A Business Negotiation Primer
People who find themselves involved in litigation often make the mistake of thinking about it like a sport, with each side trying to score points and the judge in the middle watching closely as a referee. However in real life, business litigation often does not look like that. Much of litigation involves posturing and negotiating in an attempt to find an agreement that both sides can be happy with, so that no one has to go through the time and expense of a trial.
This can be a problem because Americans, as a culture, are often uncomfortable with negotiating. Consequently, people, even business owners, do not always learn the skills they need to negotiate effectively. These tips are just a few things to keep in mind when negotiating an agreement, whether in or out of the litigation context.
Go in with Information
One of the best things ways to improve negotiation outcomes is to do research beforehand. In the litigation context this may involve a discussion with your attorney about the potential risks of the case, how long it will last, and its likely cost for both sides. It can also help to do research on the opposing party to see if they are better equipped to bear those costs, which can reveal how much pressure to use during negotiations.
Take Advantage of Anchoring
Anchoring is the idea that the opening offer in a negotiation often tethers the discussion. Consequently, an opening offer closer to the offeror’s desired outcome is going to help them in the long run. This is another place where research can pay off. The idea is to make an opening offer that is just reasonable enough to not offend the other party. This starts the opposing party off at a disadvantage that can have a major impact on where the negotiation ends up. However, an opening offer that is perceived as unreasonable can often have the opposite effect.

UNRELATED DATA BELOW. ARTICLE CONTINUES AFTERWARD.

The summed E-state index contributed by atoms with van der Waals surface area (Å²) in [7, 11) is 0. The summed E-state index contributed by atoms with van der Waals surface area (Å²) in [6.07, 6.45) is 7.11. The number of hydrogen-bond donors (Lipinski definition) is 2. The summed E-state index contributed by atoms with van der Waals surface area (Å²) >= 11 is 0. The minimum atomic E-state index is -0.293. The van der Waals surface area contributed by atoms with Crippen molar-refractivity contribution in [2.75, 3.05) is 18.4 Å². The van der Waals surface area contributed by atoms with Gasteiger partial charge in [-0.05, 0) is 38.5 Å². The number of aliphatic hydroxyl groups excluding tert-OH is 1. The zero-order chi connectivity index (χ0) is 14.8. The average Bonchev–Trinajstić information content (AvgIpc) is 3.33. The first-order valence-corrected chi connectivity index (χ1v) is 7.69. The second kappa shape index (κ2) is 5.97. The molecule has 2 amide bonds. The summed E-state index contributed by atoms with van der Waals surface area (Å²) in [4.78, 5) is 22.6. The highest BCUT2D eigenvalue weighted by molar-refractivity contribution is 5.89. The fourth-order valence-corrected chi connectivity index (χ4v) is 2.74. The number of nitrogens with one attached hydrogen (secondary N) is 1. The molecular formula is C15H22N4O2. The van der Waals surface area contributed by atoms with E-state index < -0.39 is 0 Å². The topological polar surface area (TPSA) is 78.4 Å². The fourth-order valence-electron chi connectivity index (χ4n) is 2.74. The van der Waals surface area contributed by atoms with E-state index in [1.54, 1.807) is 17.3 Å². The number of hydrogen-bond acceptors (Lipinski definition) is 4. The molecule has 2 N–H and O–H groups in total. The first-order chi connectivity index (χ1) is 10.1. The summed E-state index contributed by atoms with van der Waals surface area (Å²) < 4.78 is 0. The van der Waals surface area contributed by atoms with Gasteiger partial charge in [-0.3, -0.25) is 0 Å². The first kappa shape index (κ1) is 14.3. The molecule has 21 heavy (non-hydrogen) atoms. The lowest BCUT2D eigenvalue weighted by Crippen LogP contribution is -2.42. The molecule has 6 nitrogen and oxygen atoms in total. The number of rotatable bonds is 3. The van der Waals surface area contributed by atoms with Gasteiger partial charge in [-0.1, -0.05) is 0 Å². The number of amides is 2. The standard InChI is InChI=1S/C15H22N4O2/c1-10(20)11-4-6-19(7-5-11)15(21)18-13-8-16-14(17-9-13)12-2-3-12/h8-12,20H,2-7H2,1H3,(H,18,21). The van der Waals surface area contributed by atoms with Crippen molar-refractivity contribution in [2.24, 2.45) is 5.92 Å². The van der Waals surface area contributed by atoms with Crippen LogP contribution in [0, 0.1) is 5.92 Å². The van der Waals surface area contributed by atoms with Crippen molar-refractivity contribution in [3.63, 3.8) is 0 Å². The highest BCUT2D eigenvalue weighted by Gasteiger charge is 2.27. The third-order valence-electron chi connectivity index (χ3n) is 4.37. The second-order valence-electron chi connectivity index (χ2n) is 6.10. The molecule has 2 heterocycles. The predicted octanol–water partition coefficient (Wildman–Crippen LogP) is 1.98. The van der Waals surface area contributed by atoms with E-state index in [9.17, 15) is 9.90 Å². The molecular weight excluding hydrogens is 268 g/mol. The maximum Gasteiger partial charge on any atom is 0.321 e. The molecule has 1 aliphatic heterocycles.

Keep Different Valuations in Mind
Another important thing to think about during negotiations is that different parties often value things differently, either because of sentimental value, personal preference, or a particular strategic relevance to their business. These are often great places to make a deal. If one company has something that they cannot use, but that the other can get a lot of value out of, then it is often an easy thing to give up, provided the company giving it up gets something worth more to them in return. That way everyone wins.
Talk to Someone with Authority
Another important point when negotiating with another business is to ensure that the person across the table has the authority to actually make a deal. There is nothing more frustrating then getting an agreement hammered out after hours of discussion, only to hear that the other party has to run it by a higher-up for approval. Savvy companies can even use that to their advantage, learning all about the other side’s negotiating position, only to send the deal back to square one after the C-Suite “rejects” it.
Negotiating during litigation can be a difficult or intimidating task, but an experienced attorney can help. If you are involved in a business dispute and want to learn more about your legal options, contact a West Palm Beach business litigation attorney at Pike & Lustig, LLP today.